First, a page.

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Divided High Court Strengthens Police Searches


This is DAY TO DAY. I'm Alex Chadwick with Madeleine Brand.

Coming up, we test drive our summer series: Just Where Can You Get with 100 Bucks of Gas?


First though, police now don't have to knock before entering private homes. The Supreme Court issued that decision in a narrow four to five vote. Joining us to discuss the case is Dahlia Lithwick, she's legal analyst for the online magazine Slate and for us here at DAY TO DAY.

And Dahlia, this case is called Hudson v. Michigan. Tell us about it, and what was at issue here.

Ms. DAHLIA LITHWICK (Slate Magazine): Well, we had the poor defendant who was sitting in his Detroit apartment in the front room, casually minding his own business when suddenly - after a apparently three-second knock - seven police officers burst in, found him there, found five rocks of cocaine on his - of crack I'm sorry - on his person, and other drug paraphernalia around the apartment.

The question then became because they did not knock prior to - and announce themselves - prior to coming in, whether they had violated this age-old quote "knock and announce" rule, whereby the police - even when they have a valid search warrant are supposed to sort of let you know that they're coming. And the police in this case acknowledge that they didn't really give him time.

There's a constant tension in the knock and announce doctrine between the sort of police need to get in there before you flush the evidence, and your right to know that the police are coming in. So it issue really was whether this evidence should be suppressed, because the police did not, in fact, follow the knock and announce rule. That was the issue for the court today.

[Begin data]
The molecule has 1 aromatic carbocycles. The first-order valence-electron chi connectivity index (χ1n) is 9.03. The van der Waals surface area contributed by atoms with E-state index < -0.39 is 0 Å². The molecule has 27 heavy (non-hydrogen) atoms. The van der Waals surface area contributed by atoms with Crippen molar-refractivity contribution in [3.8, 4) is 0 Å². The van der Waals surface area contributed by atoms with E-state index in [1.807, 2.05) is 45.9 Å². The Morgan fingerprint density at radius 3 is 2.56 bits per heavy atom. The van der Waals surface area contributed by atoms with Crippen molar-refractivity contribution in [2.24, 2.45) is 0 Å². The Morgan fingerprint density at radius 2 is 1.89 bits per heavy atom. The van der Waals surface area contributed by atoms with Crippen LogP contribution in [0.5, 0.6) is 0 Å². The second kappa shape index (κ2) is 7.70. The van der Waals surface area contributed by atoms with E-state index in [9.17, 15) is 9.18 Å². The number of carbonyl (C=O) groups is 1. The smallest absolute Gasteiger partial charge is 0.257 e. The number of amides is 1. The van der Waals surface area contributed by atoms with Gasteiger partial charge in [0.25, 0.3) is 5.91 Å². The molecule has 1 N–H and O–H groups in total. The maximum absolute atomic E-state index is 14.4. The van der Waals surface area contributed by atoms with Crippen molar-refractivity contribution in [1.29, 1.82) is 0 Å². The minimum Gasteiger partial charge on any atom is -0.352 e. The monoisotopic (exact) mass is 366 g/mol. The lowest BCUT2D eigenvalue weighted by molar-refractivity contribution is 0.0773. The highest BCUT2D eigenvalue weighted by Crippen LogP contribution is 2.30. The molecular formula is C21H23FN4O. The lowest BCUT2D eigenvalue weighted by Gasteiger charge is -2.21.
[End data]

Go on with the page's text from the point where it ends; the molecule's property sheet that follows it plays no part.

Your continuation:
BRAND: And they decided that no, indeed, they don't have to knock? They can just rush on in?

Ms. LITHWICK: Well, yeah. Essentially, what they said was not that they don't have to knock. There still is a knock and announce rule. But the question was what is the remedy? In effect, is this evidence all suppressed, or can it still be used? And Justice Scalia, writing for a five/four court - a very, very narrowly, by the way, five/four court, in some places there were only three other people who signed off on his opinion - but Justice Scalia essentially said I'm going to hang my hat on something called the inevitable discovery doctrine. And what that says is, and you probably know this from NYPD Blue, Madeleine, that if the cops were going to find it anyway, if they were going to execute the warrant and find all that stuff anyway, then you don't have to suppress everything. And so what he said was I'm going to sort of say this evidence could all come in otherwise, quote, "Every single bad guy would have a sort of get out of jail free card and that's not acceptable." So whether in fact there is some sort of other remedy for when the police, in fact, don't knock and announce, we don't know, that remains to be seen. But Scalia says the correct remedy here is not to suppress all that evidence.